Receipt of Psychological or Emotional Counseling by Suicidal Adolescents
Objective. This study examined utilization of psychological or emotional counseling by suicidal adolescents to answer questions about the extent to which health services can contribute to the prevention of adolescent suicide.
Method. The study used data from Wave 1 of the National Longitudinal Study of Adolescent Health, which involved a household-based interview with a nationally representative sample of 15 483 adolescents from grades 7 to 12. Of these, 2482 adolescents were classified as suicidal, as indicated by an affirmative response to the question “During the past 12 months, did you ever seriously think about committing suicide?” For this group, the study asked the following questions: 1) What proportion receives psychological or emotional counseling? 2) What are the sources of this counseling? 3) What factors are associated with receipt of such counseling?
Results. Less than one third (28%) of suicidal adolescents received psychological or emotional counseling. The most common sources of care were private doctors’ offices (37%) and schools (34%). Factors associated with receipt of counseling in the past 12 months included age, race, degree of suicidality, depression status, and having had a physical examination during the same period.
Conclusions. Only one third of those who report suicidal ideation and behavior receive psychological or emotional counseling. Although not all of these young people may identify a need for counseling, this finding still suggests that many of those at risk of harming themselves do not receive professional help. However, on the positive side, those who do use counseling services tend to do so on the basis of their being in the greatest need, rather than their parents’ capacity to pay for services. Counseling services have an important role to play in suicide prevention, and a variety of sources of care need to be available. Although counseling services are vital, a range of other strategies is necessary to reduce the youth suicide rate.
Suicide is a major cause of death among adolescents, not only affecting the adolescents themselves, but also having significant emotional sequelae for parents, other relatives, and friends, and substantial financial costs for society. In 1999, suicide was the third leading cause of death for young people living in the United States, occurring at a rate of 8.2 per 100 000 for those 15 years old to 19 years old (13.3 per 100 000 for males and 2.8 per 100 000 for females) and 12.7 per 100 000 for those 20 years old to 24 years old (21.6 per 100 000 for males and 3.5 per 100 000 for females).1 In addition, in 1999, 19.3% of high school students reported seriously considering suicide over the previous 12 months (24.9% of females and 13.7% of males), and 8.3% reported making at least 1 suicide attempt (10.9% of females and 5.7% of males).2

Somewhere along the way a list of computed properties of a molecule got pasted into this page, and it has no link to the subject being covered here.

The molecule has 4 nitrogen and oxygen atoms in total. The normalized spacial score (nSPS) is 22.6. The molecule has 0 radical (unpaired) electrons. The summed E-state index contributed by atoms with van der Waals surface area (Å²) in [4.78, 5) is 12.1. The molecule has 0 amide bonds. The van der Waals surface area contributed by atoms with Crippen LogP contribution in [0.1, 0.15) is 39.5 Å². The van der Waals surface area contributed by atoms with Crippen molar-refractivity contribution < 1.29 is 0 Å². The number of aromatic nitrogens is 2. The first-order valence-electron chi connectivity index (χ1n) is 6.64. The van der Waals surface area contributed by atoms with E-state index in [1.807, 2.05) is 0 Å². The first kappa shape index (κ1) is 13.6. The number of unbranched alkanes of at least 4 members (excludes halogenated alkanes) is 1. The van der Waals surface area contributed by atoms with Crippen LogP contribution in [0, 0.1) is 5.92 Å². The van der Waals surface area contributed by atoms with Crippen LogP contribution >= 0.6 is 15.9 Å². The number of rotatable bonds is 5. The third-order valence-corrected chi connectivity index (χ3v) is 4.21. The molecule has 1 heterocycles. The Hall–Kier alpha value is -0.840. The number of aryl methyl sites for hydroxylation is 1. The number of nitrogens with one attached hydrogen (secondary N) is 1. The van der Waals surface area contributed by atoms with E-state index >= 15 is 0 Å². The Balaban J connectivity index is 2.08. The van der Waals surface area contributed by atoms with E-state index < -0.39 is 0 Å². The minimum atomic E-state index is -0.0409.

Recent policy documents, such as the Surgeon General’s Mental Health Report,3 have suggested that services that provide psychological or emotional counseling have a key role to play in preventing adolescent suicide. This presupposes that suicidal adolescents come into contact with counseling services, because previous suicidal ideation and suicide attempts have consistently been shown to constitute risk factors for completed suicide.4 Yet there is a dearth of studies that examine the validity of this assumption. There is little work that specifically examines utilization of counseling services for this population. A few recently published studies have considered rates of generic mental health service utilization for groups of adolescents with mental health problems, although none that specifically consider utilization for suicidal adolescents. These studies have tended to define their denominator as adolescents who meet particular diagnostic criteria (usually for depression) or who identify themselves as having mental health or related problems (such as being victimized), and have examined the proportion who have sought and/or obtained mental health care in the previous year. Typically, the sources of mental health care and the reasons for presentation are not well-defined. Utilization rates have ranged from <25% to ∼65%, depending on the characteristics of the sample, whether the information has come from adolescents or their parents, the geographical setting of the study, and the definition of mental health care.5–10
Most studies that have considered mental health service utilization rates for groups of adolescents with mental health problems have examined factors that are associated with service use. Again, the factors identified as being associated with adolescent mental health service use have varied, depending on definitional and other study design issues. These factors can be classified into 3 categories, using a taxonomy developed by Ford et al11 in the adolescent general health literature. The first category includes factors related to the individual’s predisposition to use services, such as age and gender5,6,12 and race/ethnicity.5,8,12 The second category includes variables that quantify the individual’s need, such as level of depressive symptoms,6,12 degree of suicidality,6,8,12 and mental health status as perceived by the adolescent12 or his/her parents.7 The third category includes factors related to the individual’s ability to secure services, such as socioeconomic status,8 health insurance coverage,12 and use of physical health services that might act as a referral source to mental health care.8